At the Van Andel Living Shores Aquarium, visitors can see clearly into the lives of creatures that live in a stream in Michigan, on the Patagonia coast and your own northwest coast. Stingray Lagoon is just outside. Here, you may touch white spotted bamboo sharks and cow nose stingrays. (Outdoor conditions determine the hours of this exhibit.)

Pelican Pier is the first exhibit to be seen as you enter the zoo. View American White Pelicans and a pair of Bald Eagles.

In Treasure of the Tropics, visitors will come face to face with the vast diversity of amphibians and reptiles as well as small primates.

The Far Side of the World Trail is a wooded trail that features enticements for children, like pretending to ride on the raft of a pirate or ride on a barrel horse.(Seasonal dates of operation, dependent upon outdoor temperatures).

Red's Hobby Farm is an interactive children's zoo that features birds and domestic animals and is open for hands-on experiences daily June-Early September.

In Africa, you will find birds, mammals, and primates. In Mokomboso Valley, there are seven chimpanzees that roam 3.5 acres, one of the largest exhibits of its kind in the country. Bissell's Lions reside next door in Lake Manyara, another exhibit that is among the largest in the country. Catch a glimpse of the ground hornbill, Guinea baboon, warthog and others. Camel rides are also available.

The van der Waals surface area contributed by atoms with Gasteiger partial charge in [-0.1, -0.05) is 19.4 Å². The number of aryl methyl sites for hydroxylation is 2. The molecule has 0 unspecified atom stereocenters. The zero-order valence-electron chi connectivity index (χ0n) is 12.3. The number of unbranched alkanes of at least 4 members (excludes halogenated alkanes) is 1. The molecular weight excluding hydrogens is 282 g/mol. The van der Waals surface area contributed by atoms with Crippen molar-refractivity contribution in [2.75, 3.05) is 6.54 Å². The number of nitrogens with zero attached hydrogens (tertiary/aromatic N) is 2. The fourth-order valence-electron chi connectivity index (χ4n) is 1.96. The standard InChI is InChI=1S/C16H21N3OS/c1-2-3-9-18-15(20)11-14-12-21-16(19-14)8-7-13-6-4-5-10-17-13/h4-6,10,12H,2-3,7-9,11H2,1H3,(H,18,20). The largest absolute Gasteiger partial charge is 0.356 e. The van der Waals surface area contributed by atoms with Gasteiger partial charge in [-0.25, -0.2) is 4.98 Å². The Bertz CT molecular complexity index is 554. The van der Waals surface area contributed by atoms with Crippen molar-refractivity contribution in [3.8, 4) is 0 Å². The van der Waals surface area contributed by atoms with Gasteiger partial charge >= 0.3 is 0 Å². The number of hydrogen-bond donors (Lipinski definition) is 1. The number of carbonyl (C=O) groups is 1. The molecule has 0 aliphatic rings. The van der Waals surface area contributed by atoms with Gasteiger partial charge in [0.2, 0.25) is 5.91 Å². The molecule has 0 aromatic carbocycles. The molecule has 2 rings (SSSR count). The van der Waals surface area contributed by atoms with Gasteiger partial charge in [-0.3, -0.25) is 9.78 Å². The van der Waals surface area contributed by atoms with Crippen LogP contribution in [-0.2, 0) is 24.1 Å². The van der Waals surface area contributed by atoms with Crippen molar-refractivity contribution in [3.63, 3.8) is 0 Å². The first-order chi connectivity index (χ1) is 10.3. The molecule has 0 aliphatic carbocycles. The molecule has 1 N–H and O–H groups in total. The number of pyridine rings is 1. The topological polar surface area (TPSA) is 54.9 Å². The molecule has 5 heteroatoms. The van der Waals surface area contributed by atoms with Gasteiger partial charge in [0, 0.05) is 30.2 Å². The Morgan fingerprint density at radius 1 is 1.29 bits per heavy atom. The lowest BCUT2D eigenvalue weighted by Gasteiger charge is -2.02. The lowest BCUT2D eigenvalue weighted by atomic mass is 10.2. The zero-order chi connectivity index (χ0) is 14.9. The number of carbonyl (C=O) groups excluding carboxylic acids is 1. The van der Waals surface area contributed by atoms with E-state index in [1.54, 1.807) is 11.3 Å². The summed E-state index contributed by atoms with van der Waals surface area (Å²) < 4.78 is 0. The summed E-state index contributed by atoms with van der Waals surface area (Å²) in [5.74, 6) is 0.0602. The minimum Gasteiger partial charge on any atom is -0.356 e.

North America is home to any number of beautiful creatures including grizzly bears and mountain lions.

On the other side of the equator, in South America, you'll see the Chilean flamingos, capybaras, saki monkeys, tapir and maned wolves.

Imagine an exhibit devoted to Frogs, where you'll see some50 toads, frogs, and salamanders covering 15 species.

The Idema Forest Realm can be accessed on foot orby the Idema Funicular. This is a gorgeous nature walk in the woods that winds through the back area of the John Ball Zoo to see the grizzly bears and maned wolves, and is home to the Crawford Tigers of the Realm. Visitors are encouraged to walk the entire trail to get the most from the experience, which includes TreeTops Outpost and Children's Nature Play Zones. You'll be rewarded at the end of the trail with a grand view of downtown.

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3.Experiences & Dining

Experiences & Dining  

Among the experiences at the zoo are the zipline, Sky Trail Ropes Course, funicular, camel rides, petting coral, Budgie Aviary, and Stingray Lagoon. All experiences are generally open during the summer, and visitors are encouraged to call after September 1 regarding hours of operation.

There are concession stands located throughout the zoo. Monkey Island Cafe provides snacks and lunch-inside or outside. Choices include hot dogs, burgers, chicken tenders, chicken wraps, and salad.

The Whistle Stop Cafe is across from the Petting Zoo. Enjoy premium hand-dipped ice cream in 15 flavors. And there are panini sandwiches with kettle chips.

Tiger Paws Pizza is situated just across from Tiger Exhibit and the Lion's Den is across from the Lion Exhibit.

1300 W. Fulton St., Grand Rapids, MI 49504, Phone: 616 336-4301

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John Ball Zoo in Grand Rapids, Michigan